What’s big in smaller homes?

Private Property South Africa
Meg Wilson

Home buyers all over the world are increasingly opting for smaller homes packed with energy-saving equipment, luxury finishes and state-of-the-art-techology

Modern lifestyles combined with the tough economic conditions of the past few years have brought about significant changes in the SA property market, especially with regard to the size of homes and stands. The latest FNB Property Barometer reveals, for example, that the size of residential stands in new developments, which averaged 1 000m2 between 1970 and 1974, has shrunk sharply to just over 500m2 since 2010.

At the same time, the average size of the homes being built on those stands has dropped from the 1970–’74 average of 203m2 to 146m2 in the past two years and is still on a declining trend, while new sectional-title units now average only about 90m2 compared with 130m2 at the end of 2004. What is more, the FNB stats show that only 11,5% of new homes being built today have staff quarters and only 9,1% have a swimming pool. And since 2010, even garages have begun to be shed, with only about half (51,6%) of ] the new homes now having even a single lock-up garage as standard.

Meanwhile, says Lanice Steward, MD of Cape agency Anne Porter Knight Frank, there has been a noticeable drop in the number of fourbedroom homes being built (the McMansions of the boom years) and an increase in two-bedroom homes – a trend that is no doubt being fuelled by the rising costs of home ownership and the determination of many empty-nesters to downscale to smaller, more secure and more manageable properties that don’t have rooms they never use. And SA is not alone in this experience. Statistics from all over the world show that current buyer preferences across the age spectrum are tending towards smaller homes, and not just because that’s all that’s available or all they can afford. Many people are very serious now about lowering their carbon footprint by buying homes that consume fewer resources to build and take less energy to run, while others are realising that if they have less house, they can have more home – that is, more luxury features.

A recent study by the National Association of Homebuilders (NAHB) in the US, for example, found that by 2015, the average new home would not only be at least 10% smaller than now, but also much ‘greener’, more packed with technology and more suited to the smaller modern family unit.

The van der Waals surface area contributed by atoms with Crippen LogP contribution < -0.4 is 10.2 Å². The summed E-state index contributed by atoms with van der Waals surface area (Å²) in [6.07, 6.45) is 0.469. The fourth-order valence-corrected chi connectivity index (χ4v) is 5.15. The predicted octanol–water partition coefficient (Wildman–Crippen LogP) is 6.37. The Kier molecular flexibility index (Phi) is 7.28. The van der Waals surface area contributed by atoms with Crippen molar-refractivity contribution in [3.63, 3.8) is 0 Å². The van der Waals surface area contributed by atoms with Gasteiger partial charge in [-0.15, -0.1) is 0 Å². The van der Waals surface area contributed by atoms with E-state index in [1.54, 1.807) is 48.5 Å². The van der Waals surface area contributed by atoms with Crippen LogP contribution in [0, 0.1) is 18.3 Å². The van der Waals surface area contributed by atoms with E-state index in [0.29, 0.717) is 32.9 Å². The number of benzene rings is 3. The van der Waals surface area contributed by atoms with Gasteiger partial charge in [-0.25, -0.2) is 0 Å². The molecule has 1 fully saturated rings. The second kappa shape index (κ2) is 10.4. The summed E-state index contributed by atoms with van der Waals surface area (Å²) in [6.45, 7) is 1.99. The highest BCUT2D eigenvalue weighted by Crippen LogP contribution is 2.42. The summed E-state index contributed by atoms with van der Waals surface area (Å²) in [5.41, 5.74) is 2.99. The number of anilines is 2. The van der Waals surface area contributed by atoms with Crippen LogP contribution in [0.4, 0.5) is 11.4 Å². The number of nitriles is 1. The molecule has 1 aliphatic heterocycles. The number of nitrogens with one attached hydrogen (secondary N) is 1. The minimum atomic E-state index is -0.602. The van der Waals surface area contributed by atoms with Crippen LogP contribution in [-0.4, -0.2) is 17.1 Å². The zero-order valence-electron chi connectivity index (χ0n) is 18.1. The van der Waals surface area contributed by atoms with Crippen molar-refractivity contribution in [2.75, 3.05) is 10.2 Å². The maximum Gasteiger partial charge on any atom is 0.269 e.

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The NAHB acknowledges that the economic downturn has accelerated the trend, with smaller homes obviously costing less to build, buy and maintain. Most of today’s consumers, it notes, are also very focused on keeping utility costs down and, because home-price growth is slow, lack the equity to upgrade to bigger homes. However, it says, they might not want to anyway, since the average family size is shrinking and changing lifestyles mean a growing preference for convenience over space. In line with this, the NAHB predicts that the exclusive lounge or living room will increasingly either merge with a family room/great room including a kitchen area, or become a smaller study/library or music room. And although SA does not exactly follow the US market, a similar trend is emerging in new developments here, with more space often taking a back seat now to ‘green’ features such as solar geysers, water-saving measures and energy-efficient appliances. In short, function is rapidly becoming at least as important as form, which is a major shift for house-proud South Africans and one that potential home sellers should note.

As for home buyers, says Berry Everitt, MD of the Chas Everitt International property group, those purchasing ‘off-plan’ now should make sure that their new property will be fully wired for modern communications, entertainment and security systems while it is under construction.

‘In this age of home computers, satellite TV and Internet-capable fridges, this is just as important as specifying the right carpets, tiles and countertops. It will eliminate the need for duplicate equipment, complex hook-ups and trailing extensions in your new home, not to mention the disruption and inconvenience of having additional wiring installed later on.’

Items to consider, suggests Berry Everitt , include:

• additional plug points for computers, home-theatre systems and

kitchen appliances;

• a ‘clean’ power supply for your home computers;

• additional TV aerial connections where you want them;

• a multiple-outlet satellite TV connection;

• additional, wired-in speakers for a music system; and

• wiring for your security system’s movement sensors, panic buttons

and perhaps even closed-circuit door or gate cameras. Taking this thought further, Adrian Goslett, CEO of RE/MAX of Southern Africa, suggests that the next logical step will be the ‘smart’ home that is fully computer controlled or, even more likely, remotely smartphone controlled.

‘With network connections and rapid advances in technologies able to transform our daily lives, it seems that the next trend will be homes where many of these technologies are integrated to allow the homeowner to access and control various household appliances and other automated features via a broadband connection. Automated tasks could include anything from the regulation of the home’s air-conditioning system to unlocking the door.’

He admits that the cost of creating a smart home is currently too high for most home buyers, but predicts that it will not be long before the necessary technologies are being produced more cheaply and the vision thus becomes more accessible.


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